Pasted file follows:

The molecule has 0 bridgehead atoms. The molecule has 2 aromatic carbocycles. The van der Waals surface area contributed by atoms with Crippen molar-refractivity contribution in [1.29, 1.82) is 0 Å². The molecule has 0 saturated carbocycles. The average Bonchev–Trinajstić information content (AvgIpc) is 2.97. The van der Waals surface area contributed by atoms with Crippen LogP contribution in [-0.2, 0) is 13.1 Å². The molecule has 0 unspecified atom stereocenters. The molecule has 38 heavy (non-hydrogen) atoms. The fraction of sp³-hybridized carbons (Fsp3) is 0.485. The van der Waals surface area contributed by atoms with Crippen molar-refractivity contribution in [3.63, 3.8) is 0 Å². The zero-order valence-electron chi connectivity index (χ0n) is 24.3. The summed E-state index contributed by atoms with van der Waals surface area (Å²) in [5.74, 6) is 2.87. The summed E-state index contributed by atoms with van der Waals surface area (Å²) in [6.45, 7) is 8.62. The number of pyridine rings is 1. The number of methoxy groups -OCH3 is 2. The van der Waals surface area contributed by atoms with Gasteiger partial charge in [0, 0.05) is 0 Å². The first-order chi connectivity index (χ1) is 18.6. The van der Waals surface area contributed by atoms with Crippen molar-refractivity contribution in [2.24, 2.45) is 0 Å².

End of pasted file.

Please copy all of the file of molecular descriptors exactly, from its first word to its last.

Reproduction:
The molecule has 0 bridgehead atoms. The molecule has 2 aromatic carbocycles. The van der Waals surface area contributed by atoms with Crippen molar-refractivity contribution in [1.29, 1.82) is 0 Å². The molecule has 0 saturated carbocycles. The average Bonchev–Trinajstić information content (AvgIpc) is 2.97. The van der Waals surface area contributed by atoms with Crippen LogP contribution in [-0.2, 0) is 13.1 Å². The molecule has 0 unspecified atom stereocenters. The molecule has 38 heavy (non-hydrogen) atoms. The fraction of sp³-hybridized carbons (Fsp3) is 0.485. The van der Waals surface area contributed by atoms with Crippen molar-refractivity contribution in [3.63, 3.8) is 0 Å². The zero-order valence-electron chi connectivity index (χ0n) is 24.3. The summed E-state index contributed by atoms with van der Waals surface area (Å²) in [5.74, 6) is 2.87. The summed E-state index contributed by atoms with van der Waals surface area (Å²) in [6.45, 7) is 8.62. The number of pyridine rings is 1. The number of methoxy groups -OCH3 is 2. The van der Waals surface area contributed by atoms with Gasteiger partial charge in [0, 0.05) is 0 Å². The first-order chi connectivity index (χ1) is 18.6. The van der Waals surface area contributed by atoms with Crippen molar-refractivity contribution in [2.24, 2.45) is 0 Å².